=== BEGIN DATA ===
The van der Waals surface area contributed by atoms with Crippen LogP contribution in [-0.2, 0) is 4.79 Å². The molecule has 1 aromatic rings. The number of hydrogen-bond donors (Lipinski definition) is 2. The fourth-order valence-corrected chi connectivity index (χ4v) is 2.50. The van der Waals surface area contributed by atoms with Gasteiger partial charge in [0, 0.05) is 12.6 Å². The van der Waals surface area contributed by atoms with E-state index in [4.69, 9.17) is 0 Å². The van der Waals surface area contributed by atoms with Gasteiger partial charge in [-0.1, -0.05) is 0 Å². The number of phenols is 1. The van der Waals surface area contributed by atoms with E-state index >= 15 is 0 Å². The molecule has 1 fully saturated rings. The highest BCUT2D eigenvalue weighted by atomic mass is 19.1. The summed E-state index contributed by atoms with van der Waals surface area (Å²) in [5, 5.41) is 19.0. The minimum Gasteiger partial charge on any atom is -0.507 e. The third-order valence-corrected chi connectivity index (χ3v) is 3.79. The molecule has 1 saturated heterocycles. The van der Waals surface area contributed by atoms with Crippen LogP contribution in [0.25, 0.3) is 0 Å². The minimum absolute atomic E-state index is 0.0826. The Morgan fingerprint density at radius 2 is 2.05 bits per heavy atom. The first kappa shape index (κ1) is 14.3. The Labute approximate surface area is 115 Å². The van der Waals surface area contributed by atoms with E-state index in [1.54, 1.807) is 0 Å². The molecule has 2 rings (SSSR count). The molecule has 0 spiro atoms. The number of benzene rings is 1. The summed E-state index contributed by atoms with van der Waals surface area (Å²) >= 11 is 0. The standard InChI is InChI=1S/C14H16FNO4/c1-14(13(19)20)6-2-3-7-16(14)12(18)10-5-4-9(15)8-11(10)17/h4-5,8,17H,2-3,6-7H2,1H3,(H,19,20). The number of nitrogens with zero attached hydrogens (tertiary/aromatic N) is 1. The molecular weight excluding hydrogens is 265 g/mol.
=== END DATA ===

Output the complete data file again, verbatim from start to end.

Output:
The van der Waals surface area contributed by atoms with Crippen LogP contribution in [-0.2, 0) is 4.79 Å². The molecule has 1 aromatic rings. The number of hydrogen-bond donors (Lipinski definition) is 2. The fourth-order valence-corrected chi connectivity index (χ4v) is 2.50. The van der Waals surface area contributed by atoms with Gasteiger partial charge in [0, 0.05) is 12.6 Å². The van der Waals surface area contributed by atoms with E-state index in [4.69, 9.17) is 0 Å². The van der Waals surface area contributed by atoms with Gasteiger partial charge in [-0.1, -0.05) is 0 Å². The number of phenols is 1. The van der Waals surface area contributed by atoms with E-state index >= 15 is 0 Å². The molecule has 1 fully saturated rings. The highest BCUT2D eigenvalue weighted by atomic mass is 19.1. The summed E-state index contributed by atoms with van der Waals surface area (Å²) in [5, 5.41) is 19.0. The minimum Gasteiger partial charge on any atom is -0.507 e. The third-order valence-corrected chi connectivity index (χ3v) is 3.79. The molecule has 1 saturated heterocycles. The van der Waals surface area contributed by atoms with Crippen LogP contribution in [0.25, 0.3) is 0 Å². The minimum absolute atomic E-state index is 0.0826. The Morgan fingerprint density at radius 2 is 2.05 bits per heavy atom. The first kappa shape index (κ1) is 14.3. The Labute approximate surface area is 115 Å². The van der Waals surface area contributed by atoms with E-state index in [1.54, 1.807) is 0 Å². The molecule has 2 rings (SSSR count). The molecule has 0 spiro atoms. The number of benzene rings is 1. The summed E-state index contributed by atoms with van der Waals surface area (Å²) >= 11 is 0. The standard InChI is InChI=1S/C14H16FNO4/c1-14(13(19)20)6-2-3-7-16(14)12(18)10-5-4-9(15)8-11(10)17/h4-5,8,17H,2-3,6-7H2,1H3,(H,19,20). The number of nitrogens with zero attached hydrogens (tertiary/aromatic N) is 1. The molecular weight excluding hydrogens is 265 g/mol.